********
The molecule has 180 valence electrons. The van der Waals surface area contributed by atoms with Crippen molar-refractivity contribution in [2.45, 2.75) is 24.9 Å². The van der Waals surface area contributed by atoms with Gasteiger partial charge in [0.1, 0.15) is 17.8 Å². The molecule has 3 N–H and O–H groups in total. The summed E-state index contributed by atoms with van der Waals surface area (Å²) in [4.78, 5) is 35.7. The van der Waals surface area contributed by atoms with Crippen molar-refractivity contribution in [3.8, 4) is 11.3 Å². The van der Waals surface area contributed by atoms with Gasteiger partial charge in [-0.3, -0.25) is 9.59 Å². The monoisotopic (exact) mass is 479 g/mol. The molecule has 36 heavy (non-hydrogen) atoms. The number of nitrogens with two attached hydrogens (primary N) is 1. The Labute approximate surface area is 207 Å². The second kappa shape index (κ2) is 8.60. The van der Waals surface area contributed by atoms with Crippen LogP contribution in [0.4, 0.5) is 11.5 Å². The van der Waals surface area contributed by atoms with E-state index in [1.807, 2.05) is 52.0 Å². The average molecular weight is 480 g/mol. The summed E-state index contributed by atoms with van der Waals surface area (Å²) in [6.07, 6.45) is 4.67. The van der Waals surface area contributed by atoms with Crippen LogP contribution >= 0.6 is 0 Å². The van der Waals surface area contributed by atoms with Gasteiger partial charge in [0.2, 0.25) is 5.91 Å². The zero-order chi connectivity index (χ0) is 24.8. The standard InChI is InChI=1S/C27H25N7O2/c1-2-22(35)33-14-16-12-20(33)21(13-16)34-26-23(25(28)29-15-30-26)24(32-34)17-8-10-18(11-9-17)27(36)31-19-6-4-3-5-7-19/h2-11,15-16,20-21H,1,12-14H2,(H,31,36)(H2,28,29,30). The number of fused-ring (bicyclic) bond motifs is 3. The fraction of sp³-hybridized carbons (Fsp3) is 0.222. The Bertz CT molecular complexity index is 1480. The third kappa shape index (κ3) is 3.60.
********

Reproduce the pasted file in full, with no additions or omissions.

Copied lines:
The molecule has 180 valence electrons. The van der Waals surface area contributed by atoms with Crippen molar-refractivity contribution in [2.45, 2.75) is 24.9 Å². The van der Waals surface area contributed by atoms with Gasteiger partial charge in [0.1, 0.15) is 17.8 Å². The molecule has 3 N–H and O–H groups in total. The summed E-state index contributed by atoms with van der Waals surface area (Å²) in [4.78, 5) is 35.7. The van der Waals surface area contributed by atoms with Crippen molar-refractivity contribution in [3.8, 4) is 11.3 Å². The van der Waals surface area contributed by atoms with Gasteiger partial charge in [-0.3, -0.25) is 9.59 Å². The monoisotopic (exact) mass is 479 g/mol. The molecule has 36 heavy (non-hydrogen) atoms. The number of nitrogens with two attached hydrogens (primary N) is 1. The Labute approximate surface area is 207 Å². The second kappa shape index (κ2) is 8.60. The van der Waals surface area contributed by atoms with Crippen LogP contribution in [0.4, 0.5) is 11.5 Å². The van der Waals surface area contributed by atoms with E-state index in [1.807, 2.05) is 52.0 Å². The average molecular weight is 480 g/mol. The summed E-state index contributed by atoms with van der Waals surface area (Å²) in [6.07, 6.45) is 4.67. The van der Waals surface area contributed by atoms with Crippen LogP contribution >= 0.6 is 0 Å². The van der Waals surface area contributed by atoms with Gasteiger partial charge in [0.2, 0.25) is 5.91 Å². The zero-order chi connectivity index (χ0) is 24.8. The standard InChI is InChI=1S/C27H25N7O2/c1-2-22(35)33-14-16-12-20(33)21(13-16)34-26-23(25(28)29-15-30-26)24(32-34)17-8-10-18(11-9-17)27(36)31-19-6-4-3-5-7-19/h2-11,15-16,20-21H,1,12-14H2,(H,31,36)(H2,28,29,30). The number of fused-ring (bicyclic) bond motifs is 3. The fraction of sp³-hybridized carbons (Fsp3) is 0.222. The Bertz CT molecular complexity index is 1480. The third kappa shape index (κ3) is 3.60.